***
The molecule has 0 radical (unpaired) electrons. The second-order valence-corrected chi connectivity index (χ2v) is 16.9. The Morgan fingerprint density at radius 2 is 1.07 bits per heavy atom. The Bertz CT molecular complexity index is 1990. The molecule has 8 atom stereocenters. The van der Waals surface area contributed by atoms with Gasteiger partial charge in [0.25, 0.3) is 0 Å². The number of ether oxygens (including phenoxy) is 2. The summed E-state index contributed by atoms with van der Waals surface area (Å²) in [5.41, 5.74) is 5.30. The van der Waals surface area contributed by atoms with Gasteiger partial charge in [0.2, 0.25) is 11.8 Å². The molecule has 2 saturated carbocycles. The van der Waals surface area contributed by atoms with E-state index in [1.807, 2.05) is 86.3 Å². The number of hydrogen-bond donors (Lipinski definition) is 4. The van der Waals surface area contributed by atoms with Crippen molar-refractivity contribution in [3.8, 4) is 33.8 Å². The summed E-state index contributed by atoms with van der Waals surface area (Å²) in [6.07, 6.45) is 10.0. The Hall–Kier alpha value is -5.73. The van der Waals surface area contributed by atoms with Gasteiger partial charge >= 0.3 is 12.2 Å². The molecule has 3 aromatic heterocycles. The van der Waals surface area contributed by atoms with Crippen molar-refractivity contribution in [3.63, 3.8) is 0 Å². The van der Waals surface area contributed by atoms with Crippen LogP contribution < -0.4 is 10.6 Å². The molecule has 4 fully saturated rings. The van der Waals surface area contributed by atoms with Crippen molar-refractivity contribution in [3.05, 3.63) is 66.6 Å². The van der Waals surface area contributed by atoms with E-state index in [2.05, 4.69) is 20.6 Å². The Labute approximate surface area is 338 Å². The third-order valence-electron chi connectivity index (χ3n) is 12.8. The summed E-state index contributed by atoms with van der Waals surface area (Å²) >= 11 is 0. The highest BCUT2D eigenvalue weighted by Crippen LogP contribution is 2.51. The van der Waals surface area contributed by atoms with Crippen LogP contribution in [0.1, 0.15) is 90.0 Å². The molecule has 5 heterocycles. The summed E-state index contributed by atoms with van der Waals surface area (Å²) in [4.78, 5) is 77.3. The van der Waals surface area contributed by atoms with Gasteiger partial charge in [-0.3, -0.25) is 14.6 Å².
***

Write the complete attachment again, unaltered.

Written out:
The molecule has 0 radical (unpaired) electrons. The second-order valence-corrected chi connectivity index (χ2v) is 16.9. The Morgan fingerprint density at radius 2 is 1.07 bits per heavy atom. The Bertz CT molecular complexity index is 1990. The molecule has 8 atom stereocenters. The van der Waals surface area contributed by atoms with Gasteiger partial charge in [0.25, 0.3) is 0 Å². The number of ether oxygens (including phenoxy) is 2. The summed E-state index contributed by atoms with van der Waals surface area (Å²) in [5.41, 5.74) is 5.30. The van der Waals surface area contributed by atoms with Gasteiger partial charge in [0.2, 0.25) is 11.8 Å². The molecule has 2 saturated carbocycles. The van der Waals surface area contributed by atoms with E-state index in [1.807, 2.05) is 86.3 Å². The number of hydrogen-bond donors (Lipinski definition) is 4. The van der Waals surface area contributed by atoms with Crippen molar-refractivity contribution in [3.8, 4) is 33.8 Å². The summed E-state index contributed by atoms with van der Waals surface area (Å²) in [6.07, 6.45) is 10.0. The Hall–Kier alpha value is -5.73. The van der Waals surface area contributed by atoms with Gasteiger partial charge >= 0.3 is 12.2 Å². The molecule has 3 aromatic heterocycles. The van der Waals surface area contributed by atoms with Crippen molar-refractivity contribution in [3.63, 3.8) is 0 Å². The van der Waals surface area contributed by atoms with Crippen LogP contribution < -0.4 is 10.6 Å². The molecule has 4 fully saturated rings. The van der Waals surface area contributed by atoms with Crippen molar-refractivity contribution in [3.05, 3.63) is 66.6 Å². The van der Waals surface area contributed by atoms with E-state index in [2.05, 4.69) is 20.6 Å². The Labute approximate surface area is 338 Å². The third-order valence-electron chi connectivity index (χ3n) is 12.8. The summed E-state index contributed by atoms with van der Waals surface area (Å²) >= 11 is 0. The highest BCUT2D eigenvalue weighted by Crippen LogP contribution is 2.51. The van der Waals surface area contributed by atoms with Crippen LogP contribution in [0.1, 0.15) is 90.0 Å². The molecule has 5 heterocycles. The summed E-state index contributed by atoms with van der Waals surface area (Å²) in [4.78, 5) is 77.3. The van der Waals surface area contributed by atoms with Gasteiger partial charge in [-0.3, -0.25) is 14.6 Å².